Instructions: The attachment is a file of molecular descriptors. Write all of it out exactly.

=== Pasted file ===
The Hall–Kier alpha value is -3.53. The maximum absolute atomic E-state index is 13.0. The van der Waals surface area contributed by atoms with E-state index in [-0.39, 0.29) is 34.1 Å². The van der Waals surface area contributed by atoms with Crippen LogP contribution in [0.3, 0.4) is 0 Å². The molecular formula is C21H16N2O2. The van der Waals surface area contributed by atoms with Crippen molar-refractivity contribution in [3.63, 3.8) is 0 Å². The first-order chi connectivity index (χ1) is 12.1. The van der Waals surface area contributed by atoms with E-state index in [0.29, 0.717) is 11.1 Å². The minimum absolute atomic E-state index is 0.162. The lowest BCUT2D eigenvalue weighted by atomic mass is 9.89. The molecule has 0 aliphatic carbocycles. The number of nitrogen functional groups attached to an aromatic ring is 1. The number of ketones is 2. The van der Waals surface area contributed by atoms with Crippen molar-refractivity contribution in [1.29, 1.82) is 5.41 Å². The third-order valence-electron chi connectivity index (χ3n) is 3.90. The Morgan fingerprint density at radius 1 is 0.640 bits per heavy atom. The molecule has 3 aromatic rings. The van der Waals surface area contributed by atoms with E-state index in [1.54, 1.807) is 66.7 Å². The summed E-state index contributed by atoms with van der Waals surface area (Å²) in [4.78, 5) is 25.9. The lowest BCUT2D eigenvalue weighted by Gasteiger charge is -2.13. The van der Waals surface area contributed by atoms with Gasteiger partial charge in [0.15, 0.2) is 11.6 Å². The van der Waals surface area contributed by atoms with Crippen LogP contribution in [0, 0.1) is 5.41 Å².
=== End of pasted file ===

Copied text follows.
The Hall–Kier alpha value is -3.53. The maximum absolute atomic E-state index is 13.0. The van der Waals surface area contributed by atoms with E-state index in [-0.39, 0.29) is 34.1 Å². The van der Waals surface area contributed by atoms with Crippen LogP contribution in [0.3, 0.4) is 0 Å². The molecular formula is C21H16N2O2. The van der Waals surface area contributed by atoms with Crippen molar-refractivity contribution in [3.63, 3.8) is 0 Å². The first-order chi connectivity index (χ1) is 12.1. The van der Waals surface area contributed by atoms with E-state index in [0.29, 0.717) is 11.1 Å². The minimum absolute atomic E-state index is 0.162. The lowest BCUT2D eigenvalue weighted by atomic mass is 9.89. The molecule has 0 aliphatic carbocycles. The number of nitrogen functional groups attached to an aromatic ring is 1. The number of ketones is 2. The van der Waals surface area contributed by atoms with Crippen molar-refractivity contribution in [1.29, 1.82) is 5.41 Å². The third-order valence-electron chi connectivity index (χ3n) is 3.90. The Morgan fingerprint density at radius 1 is 0.640 bits per heavy atom. The molecule has 3 aromatic rings. The van der Waals surface area contributed by atoms with E-state index in [1.54, 1.807) is 66.7 Å². The summed E-state index contributed by atoms with van der Waals surface area (Å²) in [4.78, 5) is 25.9. The lowest BCUT2D eigenvalue weighted by Gasteiger charge is -2.13. The van der Waals surface area contributed by atoms with Gasteiger partial charge in [0.15, 0.2) is 11.6 Å². The van der Waals surface area contributed by atoms with Crippen LogP contribution in [0, 0.1) is 5.41 Å².